It looks like the best information yet about how to boost brain power, improve our memory and fight dementia hasn’t come from the FDA, but rather from the NFL.
And it makes sense. After all, NFL players receive more blows to the head during one game than the average person does in an entire lifetime.
Certainly all those hits take a toll. And it’s been found to lead to early dementia, depression and memory problems.
The CDC recently said that players are three times as likely to develop Alzheimer’s and ALS. And these kinds of brain injuries are the reason San Francisco 49ers linebacker Chris Borland recently said he was leaving the game at 24 — and giving up a $2.93 million contract.
But a discovery during research to help current and retired players may also be the answer for us “Monday morning quarterbacks.”
The power of periwinkle
Dr. Daniel Amen, a physician and psychiatrist who specializes in brain research, called his work with 130 active and retired NFL players “one of the most exciting discoveries in medicine today.”
He started with several kinds of brain-imaging studies as well as tests to measure the players’ cognitive function. And yes, in case you had any doubt, being a professional football player is very hard on the brain.
After testing, he started the players on what he called a “brain healthy program.”
Along with losing weight and an exercise plan (apparently being post-NFL can turn you into a couch potato), as well as mental “exercises,” Dr. Amen also gave the group a number of nutritional supplements.
And that’s where things really get interesting.
For six months, the players took:
- EPA and DHA from fish oil
- Ginko extract
- Alpha lipoic acid
- Acetyl L-Carnitine
- Huperzine A
- N-acetyl- cysteine
- A high-potency multivitamin, and
At the end of the study Dr. Amen repeated the brain-imaging tests. And he called the outcome “nothing short of amazing.”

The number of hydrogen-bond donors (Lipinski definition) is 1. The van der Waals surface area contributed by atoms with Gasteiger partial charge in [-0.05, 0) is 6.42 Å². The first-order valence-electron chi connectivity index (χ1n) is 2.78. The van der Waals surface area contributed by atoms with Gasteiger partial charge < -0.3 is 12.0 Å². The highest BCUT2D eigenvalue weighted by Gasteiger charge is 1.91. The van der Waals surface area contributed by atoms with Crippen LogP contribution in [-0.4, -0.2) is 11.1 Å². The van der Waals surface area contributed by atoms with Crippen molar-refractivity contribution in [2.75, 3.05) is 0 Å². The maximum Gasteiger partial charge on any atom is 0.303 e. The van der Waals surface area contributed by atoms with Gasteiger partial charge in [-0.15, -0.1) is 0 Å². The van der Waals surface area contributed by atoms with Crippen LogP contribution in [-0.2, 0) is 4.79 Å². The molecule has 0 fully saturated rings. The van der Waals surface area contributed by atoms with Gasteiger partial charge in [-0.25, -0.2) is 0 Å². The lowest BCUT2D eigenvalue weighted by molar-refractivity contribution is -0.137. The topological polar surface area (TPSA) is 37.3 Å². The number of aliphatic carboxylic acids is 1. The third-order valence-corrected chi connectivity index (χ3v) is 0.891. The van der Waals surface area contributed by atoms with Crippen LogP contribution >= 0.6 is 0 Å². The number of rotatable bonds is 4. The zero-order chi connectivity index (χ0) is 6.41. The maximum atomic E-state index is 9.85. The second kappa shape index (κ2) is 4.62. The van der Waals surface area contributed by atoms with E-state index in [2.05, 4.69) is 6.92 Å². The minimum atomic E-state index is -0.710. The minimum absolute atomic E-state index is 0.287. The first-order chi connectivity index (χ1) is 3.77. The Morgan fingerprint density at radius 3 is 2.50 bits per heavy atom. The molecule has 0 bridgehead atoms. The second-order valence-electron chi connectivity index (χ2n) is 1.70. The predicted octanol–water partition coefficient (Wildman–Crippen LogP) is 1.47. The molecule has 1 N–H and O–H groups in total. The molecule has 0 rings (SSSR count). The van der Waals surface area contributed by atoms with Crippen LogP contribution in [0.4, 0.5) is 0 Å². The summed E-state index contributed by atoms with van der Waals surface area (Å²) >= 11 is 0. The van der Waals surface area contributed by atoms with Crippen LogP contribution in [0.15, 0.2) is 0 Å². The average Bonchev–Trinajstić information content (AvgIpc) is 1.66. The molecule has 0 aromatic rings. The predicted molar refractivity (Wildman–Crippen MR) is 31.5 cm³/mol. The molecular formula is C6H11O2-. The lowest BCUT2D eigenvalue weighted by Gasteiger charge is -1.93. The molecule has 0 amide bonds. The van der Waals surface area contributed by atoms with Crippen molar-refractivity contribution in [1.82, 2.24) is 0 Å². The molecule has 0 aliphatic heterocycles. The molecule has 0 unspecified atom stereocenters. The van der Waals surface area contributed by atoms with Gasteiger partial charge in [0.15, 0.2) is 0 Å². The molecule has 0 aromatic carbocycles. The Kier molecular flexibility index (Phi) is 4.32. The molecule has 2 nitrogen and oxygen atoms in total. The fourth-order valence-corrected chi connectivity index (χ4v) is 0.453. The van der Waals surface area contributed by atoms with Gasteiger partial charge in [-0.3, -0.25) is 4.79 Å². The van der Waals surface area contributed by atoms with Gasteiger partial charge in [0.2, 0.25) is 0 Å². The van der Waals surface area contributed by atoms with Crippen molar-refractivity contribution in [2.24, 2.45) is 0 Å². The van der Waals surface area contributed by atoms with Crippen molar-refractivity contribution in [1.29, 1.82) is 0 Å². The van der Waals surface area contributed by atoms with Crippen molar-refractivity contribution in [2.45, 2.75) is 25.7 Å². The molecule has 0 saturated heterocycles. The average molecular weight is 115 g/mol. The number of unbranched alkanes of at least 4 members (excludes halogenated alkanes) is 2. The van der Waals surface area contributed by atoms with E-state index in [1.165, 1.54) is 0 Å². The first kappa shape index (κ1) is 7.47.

He was so encouraged by the results that he’s since published three peer-reviewed studies on his findings. Not only did the players’ mood, memory and “cognitive function” improve, but tests showed significantly improved blood flow to certain areas of the brain.
And that’s something every brain needs to function well.
You’re probably very familiar with some of these supplements, like fish oil, ginko and alpha lipoic acid, but one that really caught my eye in Dr. Amen’s study is vinpocetine.
Vinpocetine is derived from the seeds of periwinkle plant. And it’s been found in study after study to improve blood flow to the brain. That could be the very reason it’s such a remarkably potent memory enhancer.
But aside from just helping you remember where you put your car keys, vinpocetine has also been studied for use in people with dementia. One study from Hungary concluded that vinpocetine can be “recommended” for people with “mild cognitive impairment.” And in India, researchers are looking at ways to make a vinpocetine “patch” to treat patients with Alzheimer’s disease.
The compound has also been found to be a potent anti-inflammatory, especially the “kind” of inflammation found in those who have Parkinson’s and Alzheimer’s.
And the dose of vinpocetine Dr. Amen gave the players was just 15 mg a day.
Dr. Amen (who is also an author with five books about brain health that made the New York Times bestseller list) said that his research shows that “even if you have been bad to your brain” it can often be reversed.
And it may be even easier than getting a bad call on the field reversed.
“Can brain trauma in NFL players be rehabilitated?” Daniel G. Amen, M.D., Huffington Post, huffingtonpost.com
“How to improve memory” Suzy Cohen, February 23, 2015, Sun Sentinel, sun-sentinel.com